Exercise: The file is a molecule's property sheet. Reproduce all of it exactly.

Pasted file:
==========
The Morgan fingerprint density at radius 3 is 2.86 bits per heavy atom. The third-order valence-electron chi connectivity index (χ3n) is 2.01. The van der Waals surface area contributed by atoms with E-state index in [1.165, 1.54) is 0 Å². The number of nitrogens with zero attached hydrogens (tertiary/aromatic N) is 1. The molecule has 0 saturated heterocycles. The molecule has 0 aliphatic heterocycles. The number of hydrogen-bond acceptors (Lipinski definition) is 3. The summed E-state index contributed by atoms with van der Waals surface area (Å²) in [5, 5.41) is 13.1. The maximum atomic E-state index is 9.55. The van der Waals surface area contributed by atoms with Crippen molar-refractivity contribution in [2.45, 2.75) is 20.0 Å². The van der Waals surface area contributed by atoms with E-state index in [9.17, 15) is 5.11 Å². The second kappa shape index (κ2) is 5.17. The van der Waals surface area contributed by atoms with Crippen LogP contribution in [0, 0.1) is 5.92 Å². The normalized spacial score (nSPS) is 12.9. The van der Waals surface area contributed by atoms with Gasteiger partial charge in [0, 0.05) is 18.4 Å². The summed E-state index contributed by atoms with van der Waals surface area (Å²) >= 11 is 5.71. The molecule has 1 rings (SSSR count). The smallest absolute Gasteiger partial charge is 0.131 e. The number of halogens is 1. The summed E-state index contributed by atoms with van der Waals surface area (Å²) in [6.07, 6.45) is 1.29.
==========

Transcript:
The Morgan fingerprint density at radius 3 is 2.86 bits per heavy atom. The third-order valence-electron chi connectivity index (χ3n) is 2.01. The van der Waals surface area contributed by atoms with E-state index in [1.165, 1.54) is 0 Å². The number of nitrogens with zero attached hydrogens (tertiary/aromatic N) is 1. The molecule has 0 saturated heterocycles. The molecule has 0 aliphatic heterocycles. The number of hydrogen-bond acceptors (Lipinski definition) is 3. The summed E-state index contributed by atoms with van der Waals surface area (Å²) in [5, 5.41) is 13.1. The maximum atomic E-state index is 9.55. The van der Waals surface area contributed by atoms with Crippen molar-refractivity contribution in [2.45, 2.75) is 20.0 Å². The van der Waals surface area contributed by atoms with E-state index in [9.17, 15) is 5.11 Å². The second kappa shape index (κ2) is 5.17. The van der Waals surface area contributed by atoms with Crippen LogP contribution in [0, 0.1) is 5.92 Å². The normalized spacial score (nSPS) is 12.9. The van der Waals surface area contributed by atoms with Gasteiger partial charge in [0, 0.05) is 18.4 Å². The summed E-state index contributed by atoms with van der Waals surface area (Å²) >= 11 is 5.71. The molecule has 1 rings (SSSR count). The smallest absolute Gasteiger partial charge is 0.131 e. The number of halogens is 1. The summed E-state index contributed by atoms with van der Waals surface area (Å²) in [6.07, 6.45) is 1.29.